Coupon Accepted Successfully!



Write in brief about private sector and public sector

Private Sector

The private sector comprises of business owned by an individual or a group of individuals. The different types of organizations are sole or single ownership, joint venture, joint Hindu family, cooperative and company.

Public Sector

On the other hand the public sector comprises of various organizations that are owned and managed by the government. These organizations could either be wholly or partly owned by the state or central government. They may also be a part of the ministry or come into existence by a Special Act of the Parliament.


Write short notes on departmental stores

This forms the most traditional and oldest form of organizing public enterprises. These enterprises are recognized as the departments of the Ministry and are thought to be a part or an expansion of the ministry itself. The Government operates through these departments and the activities carried out by them are a vital part of the working of the government. They are not independent legal entities or have not been constituted as autonomous or independent institutions. They function through the officers of the Government and its employees are called Government employees. These enterprises may fall under the state or the central government and the rules of central/state government are applicable. Examples of these enterprises are the Post and Telegraph Department and the Railways.


What are statutory corporations?

Statutory corporations are public undertakings that come into existence via a Special Act of the Parliament. The Act defines its rules and regulations powers and functions, governing its employees and its bondage with government departments. This is a corporate body created by the legislature with set functions and powers and is economically independent with a clear control over a particular area or a specific type of commercial activity. It is a corporate person and has the ability of functioning in its own name. Statutory corporations, hence have the power of the government and significant amount of functioning flexibility of private undertakings.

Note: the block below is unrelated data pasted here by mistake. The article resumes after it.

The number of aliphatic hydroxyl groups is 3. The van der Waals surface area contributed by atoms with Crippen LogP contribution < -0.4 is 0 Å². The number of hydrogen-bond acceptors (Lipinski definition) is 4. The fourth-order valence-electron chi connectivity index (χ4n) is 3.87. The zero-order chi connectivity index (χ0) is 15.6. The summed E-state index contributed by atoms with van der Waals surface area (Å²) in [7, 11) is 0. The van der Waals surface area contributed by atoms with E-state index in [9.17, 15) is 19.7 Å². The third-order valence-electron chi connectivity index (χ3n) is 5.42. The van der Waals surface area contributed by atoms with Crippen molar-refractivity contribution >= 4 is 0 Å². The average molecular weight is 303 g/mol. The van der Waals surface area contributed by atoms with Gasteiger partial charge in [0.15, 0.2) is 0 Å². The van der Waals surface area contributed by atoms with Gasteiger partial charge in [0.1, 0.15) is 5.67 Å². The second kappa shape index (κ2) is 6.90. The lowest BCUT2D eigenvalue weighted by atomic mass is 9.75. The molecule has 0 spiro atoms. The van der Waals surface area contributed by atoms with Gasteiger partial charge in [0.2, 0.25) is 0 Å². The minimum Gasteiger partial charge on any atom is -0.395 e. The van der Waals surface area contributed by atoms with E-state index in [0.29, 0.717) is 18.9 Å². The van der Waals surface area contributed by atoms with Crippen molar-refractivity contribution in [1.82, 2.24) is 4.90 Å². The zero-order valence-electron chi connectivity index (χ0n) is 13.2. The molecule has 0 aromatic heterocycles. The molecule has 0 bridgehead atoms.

Write short notes on Government Organizations

A Government organization is established under the Indian Companies Act, 1956 and is registered and run by the provisions of the Indian Companies Act. These are set up for mere business reasons and in true spirit compete with firms in the private sector. In accordance to the Indian Companies Act 1956, a government organization means any company in which not less than 51 percent of the paid up capital is held by the central government, or by any state government or partly by one or more state governments or central governments. From the above description, it is obvious that the government controls the paid up share capital of the organization. It is in the name of the President of India that the shares of the company are purchased. As the government is the chief shareholder and exercises control over the management of these organizations, they are called as government organizations.


Briefly mention the role of public sector

The role of public sector was redefined. It was not supposed to play a passive role but to actively involve and compete in the market with other private sector firms in the same field. They were also held responsible for losses and profits on investment. If a public sector was incurring losses repeatedly, it was referred to the Board for Industrial and Financial Reconstruction (BIFR) for complete renovation or close down.


List out the policies of the Government towards the public sector since 1991

Investments were to be made to:

(a) Give infrastructure to the core sector, which needs a massive capital investment, complicated and improved technology, large and effective organization structures like steel plants, civil aviation, power generation plants, railways, coal petroleum, state trading, etc

(b) Give a lead in investment to the core sector where private sector undertakings are not operating in the desired direction, like pharmaceuticals, fertilizers, petro-chemicals, newsprint, medium and heavy engineering

(c) Give direction to future investments like textiles, project management, consultancies, hotels, automobiles, etc

Four major reforms were introduced by the government of India in the public sector in its new industrial policy in 1991. The main components of the Government policy are as follows:

Restructure and bring back potentially viable PSUs
  Shut down PSUs, which cannot be invigorated
  Bring down governments equity in all non-strategic PSUs to 26 per cent or lesser, if required; and
  Fully defend the interest of workers.